one property for personal use, such as a cottage, provides
 opportunities to save tax but there is only one principal
 residence exemption per family.

 C li ma t e Action In centive

 A new refundable federal tax credit is available to all Ontario
 residents, beginning with the 2018 personal tax filing. The first
 adult in a couple will receive $154 per year, with an additional
 $77 for the second adult in a couple, and an extra $38 for each
 child under age 18. Every single 18 year old will be eligible as
 the first adult. Good news for students!

 A 10% increased credit is available to residents of small and
 rural communities (like Orillia!) for a maximum credit for a
 family of four of $337.70. To determine if you qualify for the
 increased credit, visit the map at:
 canada.ca/census-metropolitan-areas
FEDERAL CHANGES

 C ha ng e s to CPP

 From 2019 to 2023, the contribution rate for employees will
 gradually increase by one percentage point (from 4.95% to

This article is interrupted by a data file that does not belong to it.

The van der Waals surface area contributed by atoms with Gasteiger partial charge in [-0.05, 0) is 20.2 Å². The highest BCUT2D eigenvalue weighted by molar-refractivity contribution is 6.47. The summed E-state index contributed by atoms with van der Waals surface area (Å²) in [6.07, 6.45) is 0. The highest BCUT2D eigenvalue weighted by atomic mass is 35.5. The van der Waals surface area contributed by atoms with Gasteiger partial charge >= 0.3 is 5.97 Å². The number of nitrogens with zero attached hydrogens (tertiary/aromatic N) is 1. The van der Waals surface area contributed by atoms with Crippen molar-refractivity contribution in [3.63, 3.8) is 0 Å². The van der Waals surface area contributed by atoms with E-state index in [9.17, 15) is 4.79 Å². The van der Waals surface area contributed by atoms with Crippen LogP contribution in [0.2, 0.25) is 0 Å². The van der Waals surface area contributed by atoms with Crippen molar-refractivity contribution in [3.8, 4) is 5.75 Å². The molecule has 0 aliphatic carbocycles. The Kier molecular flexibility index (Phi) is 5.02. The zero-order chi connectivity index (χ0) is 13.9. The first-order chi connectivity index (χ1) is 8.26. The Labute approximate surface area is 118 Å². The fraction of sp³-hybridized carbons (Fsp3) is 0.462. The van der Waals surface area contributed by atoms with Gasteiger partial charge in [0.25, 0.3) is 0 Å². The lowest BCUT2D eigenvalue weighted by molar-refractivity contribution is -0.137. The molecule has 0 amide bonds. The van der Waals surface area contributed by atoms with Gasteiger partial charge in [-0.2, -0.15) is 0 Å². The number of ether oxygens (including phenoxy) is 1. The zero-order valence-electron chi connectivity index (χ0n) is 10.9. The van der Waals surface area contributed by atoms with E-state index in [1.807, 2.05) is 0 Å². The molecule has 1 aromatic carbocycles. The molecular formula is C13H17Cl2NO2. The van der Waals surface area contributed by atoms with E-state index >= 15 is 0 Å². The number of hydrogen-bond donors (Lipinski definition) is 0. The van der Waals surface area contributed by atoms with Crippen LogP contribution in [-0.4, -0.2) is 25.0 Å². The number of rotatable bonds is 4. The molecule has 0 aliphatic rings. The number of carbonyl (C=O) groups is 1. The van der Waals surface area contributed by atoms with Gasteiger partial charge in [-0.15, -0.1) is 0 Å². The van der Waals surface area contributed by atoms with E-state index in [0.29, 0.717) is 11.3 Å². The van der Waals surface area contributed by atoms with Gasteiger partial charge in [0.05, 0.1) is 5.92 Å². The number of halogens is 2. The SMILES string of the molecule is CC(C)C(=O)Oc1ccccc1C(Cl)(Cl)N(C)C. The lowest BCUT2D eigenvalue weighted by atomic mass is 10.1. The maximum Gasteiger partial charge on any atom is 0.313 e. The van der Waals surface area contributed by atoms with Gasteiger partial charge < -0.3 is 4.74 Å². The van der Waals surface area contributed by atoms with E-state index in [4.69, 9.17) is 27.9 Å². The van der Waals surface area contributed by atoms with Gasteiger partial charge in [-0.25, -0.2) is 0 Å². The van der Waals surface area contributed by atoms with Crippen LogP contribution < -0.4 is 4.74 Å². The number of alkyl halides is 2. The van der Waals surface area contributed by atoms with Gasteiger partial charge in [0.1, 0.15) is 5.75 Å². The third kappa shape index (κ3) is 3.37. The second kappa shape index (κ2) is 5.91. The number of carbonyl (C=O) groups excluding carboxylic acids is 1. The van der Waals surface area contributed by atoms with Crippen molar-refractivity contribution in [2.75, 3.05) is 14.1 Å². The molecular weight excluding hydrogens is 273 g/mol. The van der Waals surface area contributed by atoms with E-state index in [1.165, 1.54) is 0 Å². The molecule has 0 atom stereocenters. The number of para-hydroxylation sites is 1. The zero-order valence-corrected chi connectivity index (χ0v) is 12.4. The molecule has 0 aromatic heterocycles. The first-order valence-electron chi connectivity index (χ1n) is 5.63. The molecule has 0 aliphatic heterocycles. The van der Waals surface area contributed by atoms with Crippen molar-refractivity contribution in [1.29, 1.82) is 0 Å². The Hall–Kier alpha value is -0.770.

5.95%) on earnings between $3,500 and the annual earnings
 limit. This is expected to cost an additional $300 per year in
 CPP contributions.

 Year                  Increase             Employer/Employee
                                            Rate
 2019                  0.15%                5.10%
 2020                  0.15%                5.25%
 2021                  0.2%                 5.45%
 2022                  0.25%                5.70%
 2023                  0.25%                5.95%

 In 2024, 4% will be required to be paid on earnings in excess
 of the Year’s Maximum Pensionable Earnings (YMPE), up
 to 107% of the YMPE. For example, if the YMPE is $70,100,
 the additional limit will be approximately $75,000 ($70,100 x
 107%). The 4% rate will be applied to the difference of $4,900
 ($75,000 - $70,100) between the two numbers. For 2025 and
 later years, the 107% multiplier will be increased to 114%.
FEDERAL CHANGES